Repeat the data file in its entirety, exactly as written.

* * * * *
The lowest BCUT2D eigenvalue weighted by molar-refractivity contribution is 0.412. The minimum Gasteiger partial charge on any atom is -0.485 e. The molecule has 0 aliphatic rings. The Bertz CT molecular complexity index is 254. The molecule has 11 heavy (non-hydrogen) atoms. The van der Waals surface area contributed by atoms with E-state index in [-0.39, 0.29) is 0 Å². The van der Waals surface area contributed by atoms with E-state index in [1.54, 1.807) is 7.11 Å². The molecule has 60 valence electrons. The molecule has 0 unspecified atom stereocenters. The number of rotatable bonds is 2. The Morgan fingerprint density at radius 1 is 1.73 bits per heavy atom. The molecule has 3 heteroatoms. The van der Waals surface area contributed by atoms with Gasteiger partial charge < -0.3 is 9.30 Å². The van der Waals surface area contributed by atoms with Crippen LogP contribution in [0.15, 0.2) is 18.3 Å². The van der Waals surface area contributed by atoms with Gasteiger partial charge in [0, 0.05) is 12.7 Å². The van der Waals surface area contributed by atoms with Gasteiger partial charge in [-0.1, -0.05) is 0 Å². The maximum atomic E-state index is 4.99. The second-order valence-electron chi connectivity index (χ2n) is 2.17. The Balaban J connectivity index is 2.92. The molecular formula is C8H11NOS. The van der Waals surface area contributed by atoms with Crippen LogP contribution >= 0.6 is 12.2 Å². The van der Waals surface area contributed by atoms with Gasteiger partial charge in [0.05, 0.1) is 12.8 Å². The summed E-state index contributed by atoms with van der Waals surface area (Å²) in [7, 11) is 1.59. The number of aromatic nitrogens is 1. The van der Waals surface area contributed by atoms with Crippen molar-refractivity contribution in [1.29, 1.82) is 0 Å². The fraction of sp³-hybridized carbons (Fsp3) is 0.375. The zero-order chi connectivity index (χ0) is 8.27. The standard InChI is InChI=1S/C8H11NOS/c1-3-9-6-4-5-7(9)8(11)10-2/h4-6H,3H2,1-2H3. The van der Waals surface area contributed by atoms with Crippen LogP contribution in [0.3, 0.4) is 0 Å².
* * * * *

The lowest BCUT2D eigenvalue weighted by molar-refractivity contribution is 0.412. The minimum Gasteiger partial charge on any atom is -0.485 e. The molecule has 0 aliphatic rings. The Bertz CT molecular complexity index is 254. The molecule has 11 heavy (non-hydrogen) atoms. The van der Waals surface area contributed by atoms with E-state index in [-0.39, 0.29) is 0 Å². The van der Waals surface area contributed by atoms with E-state index in [1.54, 1.807) is 7.11 Å². The molecule has 60 valence electrons. The molecule has 0 unspecified atom stereocenters. The number of rotatable bonds is 2. The Morgan fingerprint density at radius 1 is 1.73 bits per heavy atom. The molecule has 3 heteroatoms. The van der Waals surface area contributed by atoms with Gasteiger partial charge < -0.3 is 9.30 Å². The van der Waals surface area contributed by atoms with Crippen LogP contribution in [0.15, 0.2) is 18.3 Å². The van der Waals surface area contributed by atoms with Gasteiger partial charge in [0, 0.05) is 12.7 Å². The van der Waals surface area contributed by atoms with Gasteiger partial charge in [-0.1, -0.05) is 0 Å². The maximum atomic E-state index is 4.99. The second-order valence-electron chi connectivity index (χ2n) is 2.17. The Balaban J connectivity index is 2.92. The molecular formula is C8H11NOS. The van der Waals surface area contributed by atoms with Crippen LogP contribution >= 0.6 is 12.2 Å². The van der Waals surface area contributed by atoms with Gasteiger partial charge in [0.05, 0.1) is 12.8 Å². The summed E-state index contributed by atoms with van der Waals surface area (Å²) in [7, 11) is 1.59. The number of aromatic nitrogens is 1. The van der Waals surface area contributed by atoms with Crippen molar-refractivity contribution in [1.29, 1.82) is 0 Å². The fraction of sp³-hybridized carbons (Fsp3) is 0.375. The zero-order chi connectivity index (χ0) is 8.27. The standard InChI is InChI=1S/C8H11NOS/c1-3-9-6-4-5-7(9)8(11)10-2/h4-6H,3H2,1-2H3. The van der Waals surface area contributed by atoms with Crippen LogP contribution in [0.3, 0.4) is 0 Å².